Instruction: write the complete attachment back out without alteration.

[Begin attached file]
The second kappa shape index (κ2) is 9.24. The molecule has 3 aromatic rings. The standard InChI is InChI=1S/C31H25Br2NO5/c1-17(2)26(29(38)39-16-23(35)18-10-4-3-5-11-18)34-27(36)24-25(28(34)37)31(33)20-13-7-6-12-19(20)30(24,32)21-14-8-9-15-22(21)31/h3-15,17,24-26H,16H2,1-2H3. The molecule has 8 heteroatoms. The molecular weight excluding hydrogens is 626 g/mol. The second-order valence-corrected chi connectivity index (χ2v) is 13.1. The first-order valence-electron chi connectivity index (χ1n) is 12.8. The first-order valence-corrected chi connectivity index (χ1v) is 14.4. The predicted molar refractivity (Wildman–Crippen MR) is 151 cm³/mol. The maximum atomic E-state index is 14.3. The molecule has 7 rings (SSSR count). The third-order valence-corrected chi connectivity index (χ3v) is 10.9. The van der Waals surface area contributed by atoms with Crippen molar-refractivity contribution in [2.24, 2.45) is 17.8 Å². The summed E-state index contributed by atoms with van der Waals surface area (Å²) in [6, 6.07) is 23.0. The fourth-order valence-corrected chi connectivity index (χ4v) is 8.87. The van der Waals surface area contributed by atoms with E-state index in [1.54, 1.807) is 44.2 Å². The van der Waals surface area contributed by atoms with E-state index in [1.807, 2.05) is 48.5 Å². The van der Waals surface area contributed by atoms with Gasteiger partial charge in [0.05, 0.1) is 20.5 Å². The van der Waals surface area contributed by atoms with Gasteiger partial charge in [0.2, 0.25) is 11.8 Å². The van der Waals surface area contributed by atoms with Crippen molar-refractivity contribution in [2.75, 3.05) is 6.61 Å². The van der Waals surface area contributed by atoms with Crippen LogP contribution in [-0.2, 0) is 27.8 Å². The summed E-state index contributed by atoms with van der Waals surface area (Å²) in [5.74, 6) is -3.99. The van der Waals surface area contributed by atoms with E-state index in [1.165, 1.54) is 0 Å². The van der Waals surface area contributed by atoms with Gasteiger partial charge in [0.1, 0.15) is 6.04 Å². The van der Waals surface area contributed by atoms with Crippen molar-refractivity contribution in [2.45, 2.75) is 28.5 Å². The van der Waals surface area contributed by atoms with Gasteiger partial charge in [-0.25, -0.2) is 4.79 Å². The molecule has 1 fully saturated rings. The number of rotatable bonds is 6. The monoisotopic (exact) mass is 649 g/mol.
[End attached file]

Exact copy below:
The second kappa shape index (κ2) is 9.24. The molecule has 3 aromatic rings. The standard InChI is InChI=1S/C31H25Br2NO5/c1-17(2)26(29(38)39-16-23(35)18-10-4-3-5-11-18)34-27(36)24-25(28(34)37)31(33)20-13-7-6-12-19(20)30(24,32)21-14-8-9-15-22(21)31/h3-15,17,24-26H,16H2,1-2H3. The molecule has 8 heteroatoms. The molecular weight excluding hydrogens is 626 g/mol. The second-order valence-corrected chi connectivity index (χ2v) is 13.1. The first-order valence-electron chi connectivity index (χ1n) is 12.8. The first-order valence-corrected chi connectivity index (χ1v) is 14.4. The predicted molar refractivity (Wildman–Crippen MR) is 151 cm³/mol. The maximum atomic E-state index is 14.3. The molecule has 7 rings (SSSR count). The third-order valence-corrected chi connectivity index (χ3v) is 10.9. The van der Waals surface area contributed by atoms with Crippen molar-refractivity contribution in [2.24, 2.45) is 17.8 Å². The summed E-state index contributed by atoms with van der Waals surface area (Å²) in [6, 6.07) is 23.0. The fourth-order valence-corrected chi connectivity index (χ4v) is 8.87. The van der Waals surface area contributed by atoms with E-state index in [1.54, 1.807) is 44.2 Å². The van der Waals surface area contributed by atoms with E-state index in [1.807, 2.05) is 48.5 Å². The van der Waals surface area contributed by atoms with Gasteiger partial charge in [0.05, 0.1) is 20.5 Å². The van der Waals surface area contributed by atoms with Gasteiger partial charge in [0.2, 0.25) is 11.8 Å². The van der Waals surface area contributed by atoms with Crippen molar-refractivity contribution in [2.75, 3.05) is 6.61 Å². The van der Waals surface area contributed by atoms with Crippen LogP contribution in [-0.2, 0) is 27.8 Å². The summed E-state index contributed by atoms with van der Waals surface area (Å²) in [5.74, 6) is -3.99. The van der Waals surface area contributed by atoms with E-state index in [1.165, 1.54) is 0 Å². The van der Waals surface area contributed by atoms with Gasteiger partial charge in [0.1, 0.15) is 6.04 Å². The van der Waals surface area contributed by atoms with Crippen molar-refractivity contribution in [2.45, 2.75) is 28.5 Å². The van der Waals surface area contributed by atoms with Gasteiger partial charge in [-0.25, -0.2) is 4.79 Å². The molecule has 1 fully saturated rings. The number of rotatable bonds is 6. The monoisotopic (exact) mass is 649 g/mol.